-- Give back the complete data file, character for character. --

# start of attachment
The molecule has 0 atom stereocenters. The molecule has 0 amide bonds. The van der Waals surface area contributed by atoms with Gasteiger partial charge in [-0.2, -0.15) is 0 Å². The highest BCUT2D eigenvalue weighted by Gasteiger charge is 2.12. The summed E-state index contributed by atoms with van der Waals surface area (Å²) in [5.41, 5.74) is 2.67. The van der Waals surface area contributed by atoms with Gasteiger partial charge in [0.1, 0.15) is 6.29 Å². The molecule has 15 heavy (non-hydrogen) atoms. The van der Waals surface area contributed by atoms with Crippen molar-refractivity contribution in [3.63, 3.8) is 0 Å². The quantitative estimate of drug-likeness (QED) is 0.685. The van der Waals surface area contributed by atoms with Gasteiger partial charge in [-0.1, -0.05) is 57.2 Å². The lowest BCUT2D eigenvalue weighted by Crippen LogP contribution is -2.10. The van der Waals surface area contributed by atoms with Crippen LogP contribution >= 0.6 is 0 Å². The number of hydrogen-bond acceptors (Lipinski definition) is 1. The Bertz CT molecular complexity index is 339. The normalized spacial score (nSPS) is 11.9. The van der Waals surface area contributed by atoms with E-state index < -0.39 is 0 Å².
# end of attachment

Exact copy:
The molecule has 0 atom stereocenters. The molecule has 0 amide bonds. The van der Waals surface area contributed by atoms with Gasteiger partial charge in [-0.2, -0.15) is 0 Å². The highest BCUT2D eigenvalue weighted by Gasteiger charge is 2.12. The summed E-state index contributed by atoms with van der Waals surface area (Å²) in [5.41, 5.74) is 2.67. The van der Waals surface area contributed by atoms with Gasteiger partial charge in [0.1, 0.15) is 6.29 Å². The molecule has 15 heavy (non-hydrogen) atoms. The van der Waals surface area contributed by atoms with Crippen molar-refractivity contribution in [3.63, 3.8) is 0 Å². The quantitative estimate of drug-likeness (QED) is 0.685. The van der Waals surface area contributed by atoms with Gasteiger partial charge in [-0.1, -0.05) is 57.2 Å². The lowest BCUT2D eigenvalue weighted by Crippen LogP contribution is -2.10. The van der Waals surface area contributed by atoms with Crippen LogP contribution >= 0.6 is 0 Å². The number of hydrogen-bond acceptors (Lipinski definition) is 1. The Bertz CT molecular complexity index is 339. The normalized spacial score (nSPS) is 11.9. The van der Waals surface area contributed by atoms with E-state index < -0.39 is 0 Å².